FAQ To get reservations or not, that’s the question?

To get reservations or not, that’s the question?

Should we reserve rooms for our Route 66 trip?

There are two methods to find a place to sleep every night on a Route 66 trip.

Getting reservations or not, that’s the question.

Each method has its good and bad side as well as its own set of fans. So there’s little to no chance of people going to agree what’s best on this subject.

Getting everything reserved and confirmed

The first way is to plan every stop long before the trip starts. The intention is to make sure to have confirmed reservations, guaranteed with a credit card. This allows one to arrive late in a room should it be needed and gives the assurance there will be a bed waiting for the traveler at the end of the day.

The biggest drawback is that it locks you in in the planning, so if you have a rainy day and want to do less, and do more the next day when it will be sunny, you’re stuck to your predetermined schedule.

This way allows you to cover a bit more ground every day, at the cost of a lot more preparation.

Those having additional requirements for their room (bed type, access, dog friendliness, …) also tend to prefer the assurances a reservation gives.

Avoiding reservations in the name of freedom and flexibility

The second way is to take it as it comes. You start to look for a motel in the late afternoon. What you find is where you end up for the night. There is a risk of not finding a room, or not finding a room up to your standards. But, it does give you all the freedom to adapt your schedule at will and stay longer when you like to do so. But as most travelers have limited time, it doesn’t take away the need to make progress every day.

The biggest risk is running into an event that takes up all rooms in a region that you didn’t know about. Also staying at the more iconic motels isn’t all that likely to happen in-season as those tend to sell out regularly during the tourist season.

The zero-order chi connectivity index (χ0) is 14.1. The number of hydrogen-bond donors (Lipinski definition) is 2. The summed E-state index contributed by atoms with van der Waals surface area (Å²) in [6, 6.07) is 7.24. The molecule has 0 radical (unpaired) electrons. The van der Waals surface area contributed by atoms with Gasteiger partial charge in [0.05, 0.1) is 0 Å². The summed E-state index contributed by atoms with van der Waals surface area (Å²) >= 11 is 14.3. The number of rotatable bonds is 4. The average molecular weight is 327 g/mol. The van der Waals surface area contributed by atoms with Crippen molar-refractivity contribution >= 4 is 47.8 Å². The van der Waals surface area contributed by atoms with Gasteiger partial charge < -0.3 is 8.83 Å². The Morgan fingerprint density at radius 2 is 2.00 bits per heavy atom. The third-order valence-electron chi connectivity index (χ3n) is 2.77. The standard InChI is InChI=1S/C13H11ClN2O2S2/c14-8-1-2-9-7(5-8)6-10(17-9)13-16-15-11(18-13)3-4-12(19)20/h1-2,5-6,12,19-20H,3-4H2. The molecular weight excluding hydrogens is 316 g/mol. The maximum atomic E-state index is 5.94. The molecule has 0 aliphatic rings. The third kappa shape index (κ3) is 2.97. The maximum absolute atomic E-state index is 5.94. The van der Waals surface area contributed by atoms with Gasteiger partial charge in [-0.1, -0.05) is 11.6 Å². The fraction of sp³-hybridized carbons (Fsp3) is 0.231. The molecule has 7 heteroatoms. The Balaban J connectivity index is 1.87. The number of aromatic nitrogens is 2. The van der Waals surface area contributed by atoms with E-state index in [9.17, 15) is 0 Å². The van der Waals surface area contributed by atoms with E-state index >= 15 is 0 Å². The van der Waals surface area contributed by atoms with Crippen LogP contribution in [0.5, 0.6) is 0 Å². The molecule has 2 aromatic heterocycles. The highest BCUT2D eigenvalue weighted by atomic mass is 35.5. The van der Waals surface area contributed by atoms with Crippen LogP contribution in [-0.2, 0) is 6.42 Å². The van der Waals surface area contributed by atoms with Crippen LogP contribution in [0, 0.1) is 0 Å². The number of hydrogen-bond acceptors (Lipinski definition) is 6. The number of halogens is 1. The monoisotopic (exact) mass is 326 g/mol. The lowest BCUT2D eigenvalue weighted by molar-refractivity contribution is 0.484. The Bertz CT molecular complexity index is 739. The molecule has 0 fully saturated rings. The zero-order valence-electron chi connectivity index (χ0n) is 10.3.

Mix it up is also possible!

The widespread availability of mobile devices capable of making a reservation online while on the road opened up new options.

There is now a middle ground as well: You can book a room for the next night (or two) and force some progress that way. You have some assurance to have a bed for the next night, but not have your entire schedule set in stone till the end of the trip. But even then, some motels and hotels tend to sell out many months in advance.

Using booking.com is a popular solution on the road, and its website contains more reliable reviews as they can only be left by paying guests.

It’s your choice

In the end, it’s a personal choice. Both methods should work reasonably well. But if you want to stay at some of the small iconic motels along Route 66, or in places like the Grand Canyon, or during the balloon festival in Albuquerque, reservations are highly recommended. Getting reservations well ahead of time is obviously more necessary during the holiday season than at other times.

Do not over-plan!

Even if you plan all your overnight stops ahead of time, try not to over-plan your trip. There are too many places you could stop to take a picture, to see, to experience, to go inside, to talk to the locals, etc. to even list them, let alone plan them. Leave some room for spontaneity, to be surprised. It’ll make your trip more enjoyable.

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